Financial Records

Most people are lost when it comes to figuring out just how long they need to hold on to their mountains of financial records. This article will help answer those questions.

Financial records really fall into two categories—tax-related and non-tax related—keep that in mind as you clean out your file cabinet. If any of the items you're thinking about throwing away are tax-related (items that were used in calculating your tax return) you need to hold on to them for as long as you hold on to your tax records. That said, here are some general guidelines:

Tax records. In most cases, you can toss returns and supporting records after three years. If you’re self-employed, if you have supplementary sources of income, or if you misreported your income by more than 25 percent in any year, keep your records for six years.

Bank records. ATM receipts can be tossed once you’ve confirmed that they’re accurately reported on your statement. Save canceled checks and statements for seven years.

Investments. Investment statements are important to have when you sell shares—at that point you'll need to document how much you paid for the shares (called your basis) along with any dividends and capital-gain distributions you reinvested. So, you should keep confirmation statements from any purchases and the most recent account statement along with year-end cumulative reports. Also retain the most recent copy of the prospectus for any mutual funds you hold.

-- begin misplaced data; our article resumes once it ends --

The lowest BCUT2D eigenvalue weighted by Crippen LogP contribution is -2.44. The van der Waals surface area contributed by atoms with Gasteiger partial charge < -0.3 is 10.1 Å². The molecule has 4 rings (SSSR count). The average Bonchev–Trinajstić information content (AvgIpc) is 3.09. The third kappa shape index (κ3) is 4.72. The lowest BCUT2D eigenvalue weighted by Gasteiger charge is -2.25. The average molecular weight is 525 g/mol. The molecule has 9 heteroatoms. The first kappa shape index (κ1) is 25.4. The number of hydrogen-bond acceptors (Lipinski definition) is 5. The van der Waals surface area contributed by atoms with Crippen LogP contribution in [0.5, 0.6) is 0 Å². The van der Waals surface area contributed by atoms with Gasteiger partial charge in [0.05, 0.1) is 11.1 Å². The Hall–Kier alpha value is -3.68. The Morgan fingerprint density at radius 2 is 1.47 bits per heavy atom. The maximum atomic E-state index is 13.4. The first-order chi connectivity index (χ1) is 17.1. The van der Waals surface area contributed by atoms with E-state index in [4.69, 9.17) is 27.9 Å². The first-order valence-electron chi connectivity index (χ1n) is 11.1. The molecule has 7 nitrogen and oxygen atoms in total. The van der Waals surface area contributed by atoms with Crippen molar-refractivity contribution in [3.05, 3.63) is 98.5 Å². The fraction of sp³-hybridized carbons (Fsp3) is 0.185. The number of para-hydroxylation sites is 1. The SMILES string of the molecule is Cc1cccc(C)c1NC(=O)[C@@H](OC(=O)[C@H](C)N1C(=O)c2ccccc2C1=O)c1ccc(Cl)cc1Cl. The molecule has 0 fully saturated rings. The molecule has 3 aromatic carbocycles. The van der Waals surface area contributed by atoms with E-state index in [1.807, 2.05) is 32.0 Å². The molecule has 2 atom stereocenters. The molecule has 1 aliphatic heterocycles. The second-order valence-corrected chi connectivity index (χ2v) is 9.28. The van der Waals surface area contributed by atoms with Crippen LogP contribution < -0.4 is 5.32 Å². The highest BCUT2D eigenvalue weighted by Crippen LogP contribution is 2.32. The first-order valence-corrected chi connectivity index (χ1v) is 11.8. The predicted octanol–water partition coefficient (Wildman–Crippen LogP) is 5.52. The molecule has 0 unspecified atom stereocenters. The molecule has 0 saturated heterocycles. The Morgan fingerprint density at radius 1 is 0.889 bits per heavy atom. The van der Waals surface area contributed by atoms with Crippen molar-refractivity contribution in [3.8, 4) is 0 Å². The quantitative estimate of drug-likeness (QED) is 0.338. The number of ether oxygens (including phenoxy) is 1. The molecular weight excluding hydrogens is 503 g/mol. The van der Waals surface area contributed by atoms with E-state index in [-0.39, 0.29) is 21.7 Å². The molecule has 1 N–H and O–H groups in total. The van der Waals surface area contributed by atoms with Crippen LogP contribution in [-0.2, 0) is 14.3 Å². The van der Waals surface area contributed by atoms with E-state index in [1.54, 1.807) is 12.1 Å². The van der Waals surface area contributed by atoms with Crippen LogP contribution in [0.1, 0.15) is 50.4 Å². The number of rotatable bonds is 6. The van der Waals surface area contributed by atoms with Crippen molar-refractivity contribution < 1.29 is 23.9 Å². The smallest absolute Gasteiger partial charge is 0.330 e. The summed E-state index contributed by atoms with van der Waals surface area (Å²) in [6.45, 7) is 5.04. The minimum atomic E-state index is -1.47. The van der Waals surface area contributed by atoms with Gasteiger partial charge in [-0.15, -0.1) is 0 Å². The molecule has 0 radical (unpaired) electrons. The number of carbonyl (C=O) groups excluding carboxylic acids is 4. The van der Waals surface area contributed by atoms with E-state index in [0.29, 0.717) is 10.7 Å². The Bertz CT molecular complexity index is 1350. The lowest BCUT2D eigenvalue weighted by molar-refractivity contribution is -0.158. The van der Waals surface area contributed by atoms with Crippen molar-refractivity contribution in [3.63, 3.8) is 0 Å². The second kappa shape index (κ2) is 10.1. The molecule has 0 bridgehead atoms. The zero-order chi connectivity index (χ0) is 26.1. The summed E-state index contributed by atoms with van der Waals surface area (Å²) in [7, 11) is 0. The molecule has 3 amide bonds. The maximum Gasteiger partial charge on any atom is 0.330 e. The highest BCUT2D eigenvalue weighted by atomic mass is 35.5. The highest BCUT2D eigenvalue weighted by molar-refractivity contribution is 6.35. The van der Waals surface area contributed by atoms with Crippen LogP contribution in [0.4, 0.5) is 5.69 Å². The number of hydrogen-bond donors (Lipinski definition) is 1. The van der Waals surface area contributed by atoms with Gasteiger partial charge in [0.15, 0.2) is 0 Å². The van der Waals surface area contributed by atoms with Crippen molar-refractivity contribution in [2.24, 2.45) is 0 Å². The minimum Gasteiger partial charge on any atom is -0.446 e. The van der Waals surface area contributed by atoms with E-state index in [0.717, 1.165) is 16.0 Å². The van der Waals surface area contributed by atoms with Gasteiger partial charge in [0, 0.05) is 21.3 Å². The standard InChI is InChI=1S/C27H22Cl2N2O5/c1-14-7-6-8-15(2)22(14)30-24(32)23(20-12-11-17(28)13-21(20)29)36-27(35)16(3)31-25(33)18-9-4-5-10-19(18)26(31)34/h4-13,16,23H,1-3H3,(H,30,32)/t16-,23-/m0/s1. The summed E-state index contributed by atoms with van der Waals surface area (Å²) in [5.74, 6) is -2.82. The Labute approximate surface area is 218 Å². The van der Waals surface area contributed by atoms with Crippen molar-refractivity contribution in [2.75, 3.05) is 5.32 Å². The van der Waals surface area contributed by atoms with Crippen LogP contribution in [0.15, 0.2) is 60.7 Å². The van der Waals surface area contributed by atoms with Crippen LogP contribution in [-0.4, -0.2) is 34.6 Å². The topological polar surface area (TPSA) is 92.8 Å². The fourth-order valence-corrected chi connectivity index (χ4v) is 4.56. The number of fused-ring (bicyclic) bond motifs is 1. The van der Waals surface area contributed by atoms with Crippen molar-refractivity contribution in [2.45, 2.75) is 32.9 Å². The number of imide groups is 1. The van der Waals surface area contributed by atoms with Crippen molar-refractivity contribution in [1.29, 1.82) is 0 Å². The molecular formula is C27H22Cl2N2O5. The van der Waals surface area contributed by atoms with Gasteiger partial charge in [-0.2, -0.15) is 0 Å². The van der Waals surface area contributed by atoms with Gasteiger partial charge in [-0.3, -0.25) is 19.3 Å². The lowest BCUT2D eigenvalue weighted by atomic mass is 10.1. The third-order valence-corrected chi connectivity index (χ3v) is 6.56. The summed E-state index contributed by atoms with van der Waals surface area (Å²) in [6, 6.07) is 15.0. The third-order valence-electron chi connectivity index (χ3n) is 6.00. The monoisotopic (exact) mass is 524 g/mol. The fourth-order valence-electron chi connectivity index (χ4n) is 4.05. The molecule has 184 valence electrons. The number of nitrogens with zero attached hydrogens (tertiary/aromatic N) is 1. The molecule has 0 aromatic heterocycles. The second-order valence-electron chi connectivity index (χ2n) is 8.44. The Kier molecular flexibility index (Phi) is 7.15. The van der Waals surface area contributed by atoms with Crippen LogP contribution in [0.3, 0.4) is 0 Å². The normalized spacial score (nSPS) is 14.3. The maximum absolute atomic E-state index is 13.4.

Home improvement records. These days most homeowners can keep profits from the sale of a home tax-free. You only need to keep receipts if you live in your home for less than two years or you earn a profit of more than $250,000 ($500,000 if married/filing jointly). Many prospective homebuyers, however, like to see receipts from home improvements, so you may just want to keep them if selling is in your future.

Credit card and utility bills. You can throw these away as soon as your payment is credited on the next month’s bill.

Business owners should hold on to accounting ledgers, check registers, and employment contracts for at least ten years.

If you're missing any important documents, call the provider for a replacement. If you're missing something we provide, please call us and we'll be happy to help you out.

My hope is that this information will enable you to eliminate some of the clutter that comes as a by-product of living in the information age.